Parenting abroad: THIS is how the Dutch deal with head lice (and it's brilliantly simple) 1 month ago

Parenting abroad: THIS is how the Dutch deal with head lice (and it's brilliantly simple)

It's the note or e-mail none of us want to get.

But such is life. The minute you have kids in creche or school, within days, there will be e-mails popping into your inbox warning you that head lice are doing the rounds in your kids'classrooms.

Trust me.

Anyway, touch wood, at the moment, we have yet to contract head lice in this house, but just for precaution, not knowing whether or not it makes a blind bit of difference, I have started using a drop or two of lavender oil on my the kids' pillows at night – as I remember reading somewhere that apparently the smell of lavender puts lice off and makes them seek out another head to lay there eggs in.

The Dutch, however, have a somewhat different – and far more direct – appraoch when it comes to dealing with head lice, apparently.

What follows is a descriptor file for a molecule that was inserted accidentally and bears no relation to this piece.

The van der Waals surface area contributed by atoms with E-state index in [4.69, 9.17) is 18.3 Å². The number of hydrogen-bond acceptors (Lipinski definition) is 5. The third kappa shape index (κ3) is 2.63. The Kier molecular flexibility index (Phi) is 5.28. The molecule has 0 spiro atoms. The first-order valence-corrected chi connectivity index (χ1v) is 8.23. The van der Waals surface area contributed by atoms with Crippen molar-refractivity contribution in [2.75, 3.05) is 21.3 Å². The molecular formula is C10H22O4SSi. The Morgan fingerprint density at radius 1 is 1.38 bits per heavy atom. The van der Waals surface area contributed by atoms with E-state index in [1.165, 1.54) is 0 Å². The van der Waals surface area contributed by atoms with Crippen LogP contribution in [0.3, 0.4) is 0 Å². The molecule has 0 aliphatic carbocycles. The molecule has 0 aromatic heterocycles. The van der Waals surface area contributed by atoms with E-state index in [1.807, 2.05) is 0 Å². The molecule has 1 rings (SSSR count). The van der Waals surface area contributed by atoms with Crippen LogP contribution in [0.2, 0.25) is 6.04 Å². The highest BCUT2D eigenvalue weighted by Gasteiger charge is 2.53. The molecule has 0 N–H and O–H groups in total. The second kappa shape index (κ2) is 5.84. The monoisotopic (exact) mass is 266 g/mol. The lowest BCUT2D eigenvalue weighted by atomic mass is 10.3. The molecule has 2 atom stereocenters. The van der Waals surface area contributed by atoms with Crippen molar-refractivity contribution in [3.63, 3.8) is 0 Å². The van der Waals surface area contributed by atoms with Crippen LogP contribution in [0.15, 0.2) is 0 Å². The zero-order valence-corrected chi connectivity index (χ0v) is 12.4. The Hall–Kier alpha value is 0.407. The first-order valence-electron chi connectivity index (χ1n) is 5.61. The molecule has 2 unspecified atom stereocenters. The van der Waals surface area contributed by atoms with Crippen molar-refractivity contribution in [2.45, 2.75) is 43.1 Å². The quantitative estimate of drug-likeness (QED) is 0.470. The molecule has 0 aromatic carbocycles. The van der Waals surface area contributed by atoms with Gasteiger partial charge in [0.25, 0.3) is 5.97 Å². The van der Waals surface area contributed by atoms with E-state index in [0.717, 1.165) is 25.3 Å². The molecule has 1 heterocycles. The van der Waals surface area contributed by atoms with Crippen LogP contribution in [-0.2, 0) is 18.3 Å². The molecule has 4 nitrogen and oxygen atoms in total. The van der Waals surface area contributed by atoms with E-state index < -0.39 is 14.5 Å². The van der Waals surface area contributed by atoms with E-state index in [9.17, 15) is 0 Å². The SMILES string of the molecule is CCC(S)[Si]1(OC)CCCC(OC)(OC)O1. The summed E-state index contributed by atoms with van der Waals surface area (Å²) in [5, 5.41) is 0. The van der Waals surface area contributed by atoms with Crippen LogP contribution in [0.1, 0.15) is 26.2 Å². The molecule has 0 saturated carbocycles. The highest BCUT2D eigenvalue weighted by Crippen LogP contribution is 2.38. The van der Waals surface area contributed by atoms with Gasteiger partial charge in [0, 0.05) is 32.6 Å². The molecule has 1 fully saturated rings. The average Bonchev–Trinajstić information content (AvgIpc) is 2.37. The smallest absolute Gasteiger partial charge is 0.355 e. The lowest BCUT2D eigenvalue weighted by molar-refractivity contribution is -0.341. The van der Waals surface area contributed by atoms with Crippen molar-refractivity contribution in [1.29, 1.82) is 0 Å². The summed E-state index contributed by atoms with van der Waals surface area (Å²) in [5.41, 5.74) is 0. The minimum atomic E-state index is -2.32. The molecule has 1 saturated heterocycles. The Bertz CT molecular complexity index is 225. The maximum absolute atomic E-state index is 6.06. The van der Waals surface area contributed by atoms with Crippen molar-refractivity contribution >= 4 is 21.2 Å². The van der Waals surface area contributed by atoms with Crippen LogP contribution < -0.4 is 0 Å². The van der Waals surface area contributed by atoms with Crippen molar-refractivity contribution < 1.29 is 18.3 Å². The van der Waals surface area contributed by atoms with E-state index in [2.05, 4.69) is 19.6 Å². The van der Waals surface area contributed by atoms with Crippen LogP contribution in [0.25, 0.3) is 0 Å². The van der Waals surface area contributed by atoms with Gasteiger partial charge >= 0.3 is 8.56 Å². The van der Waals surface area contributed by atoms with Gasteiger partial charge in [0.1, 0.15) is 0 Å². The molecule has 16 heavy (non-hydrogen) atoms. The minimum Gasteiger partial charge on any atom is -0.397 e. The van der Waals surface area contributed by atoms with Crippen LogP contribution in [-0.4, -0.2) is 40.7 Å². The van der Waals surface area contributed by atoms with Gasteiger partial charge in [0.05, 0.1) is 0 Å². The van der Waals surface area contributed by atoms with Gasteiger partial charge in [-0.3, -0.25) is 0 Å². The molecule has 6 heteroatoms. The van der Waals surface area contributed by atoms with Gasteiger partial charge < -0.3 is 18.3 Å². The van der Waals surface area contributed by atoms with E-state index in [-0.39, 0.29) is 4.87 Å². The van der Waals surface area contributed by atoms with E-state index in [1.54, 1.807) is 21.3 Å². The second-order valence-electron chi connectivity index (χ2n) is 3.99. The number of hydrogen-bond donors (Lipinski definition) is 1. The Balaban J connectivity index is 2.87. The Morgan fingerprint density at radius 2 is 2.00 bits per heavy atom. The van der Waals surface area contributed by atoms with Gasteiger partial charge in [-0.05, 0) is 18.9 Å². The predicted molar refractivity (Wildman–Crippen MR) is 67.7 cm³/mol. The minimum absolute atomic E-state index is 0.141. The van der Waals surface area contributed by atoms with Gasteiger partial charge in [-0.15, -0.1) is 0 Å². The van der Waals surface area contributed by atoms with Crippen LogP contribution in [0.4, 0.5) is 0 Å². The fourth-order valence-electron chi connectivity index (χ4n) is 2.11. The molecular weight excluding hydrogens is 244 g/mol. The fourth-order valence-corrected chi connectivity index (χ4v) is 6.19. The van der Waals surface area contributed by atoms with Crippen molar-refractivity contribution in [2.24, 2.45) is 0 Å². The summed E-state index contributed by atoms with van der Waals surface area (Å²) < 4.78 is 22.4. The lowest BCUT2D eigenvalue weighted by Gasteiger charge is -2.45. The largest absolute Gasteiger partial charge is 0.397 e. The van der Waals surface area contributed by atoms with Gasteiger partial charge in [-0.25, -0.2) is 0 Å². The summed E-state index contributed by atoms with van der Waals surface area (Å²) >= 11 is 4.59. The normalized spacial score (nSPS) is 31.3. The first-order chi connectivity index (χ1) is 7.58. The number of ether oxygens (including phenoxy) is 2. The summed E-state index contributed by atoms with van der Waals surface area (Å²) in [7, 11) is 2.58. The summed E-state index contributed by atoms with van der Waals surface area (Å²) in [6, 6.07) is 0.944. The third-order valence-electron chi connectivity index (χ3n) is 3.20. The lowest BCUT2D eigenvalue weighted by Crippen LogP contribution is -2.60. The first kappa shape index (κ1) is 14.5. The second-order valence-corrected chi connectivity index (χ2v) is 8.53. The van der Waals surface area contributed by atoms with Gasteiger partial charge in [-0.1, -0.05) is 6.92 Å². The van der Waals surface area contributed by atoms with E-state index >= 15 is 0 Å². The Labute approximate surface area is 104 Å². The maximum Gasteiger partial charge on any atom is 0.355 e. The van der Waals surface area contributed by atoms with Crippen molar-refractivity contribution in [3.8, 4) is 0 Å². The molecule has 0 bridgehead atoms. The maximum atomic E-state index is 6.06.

This is what Irish mum Sinead Hewson, who is based in the country with her Dutch husband and daughter, explained to the Independent:

"The first week after a school holiday, the heads of all children are checked by volunteer parents on site, in school."

Hewson explains how she was a "lice mother" in her daughter's primary school - a volunteer who helps to check the children's heads in school.

"There'll be a Whatsapp group and you'll get a text to say the lice check is on Wednesday, for example, and can all parents check their children. If you volunteer with the school, there'll be a workshop to teach you what to check for. If lice or nits are found, the parents are informed by the school to immediately collect the child and treat for lice. It's part of the school routine."

And while the child's name is never revealed to the class or his or her peers, Hewson explains that most importantly, there  is no stigma when a Dutch child gets head lice. Instead, the family is informed and asked it treat it – so that infestation is simply dealt with immediately and very efficiently.

If recurring infestations are found in one family, the family will be visited by a public health nurse.

Oh, and apparently, so common is the practice of parents registering to volunteer that even Queen Maxima of The Netherlands registered as a "lice mother" when her children were in primary school – to show that all children of every social status can get head lice.

See – we have so much to learn from parenting in other countries!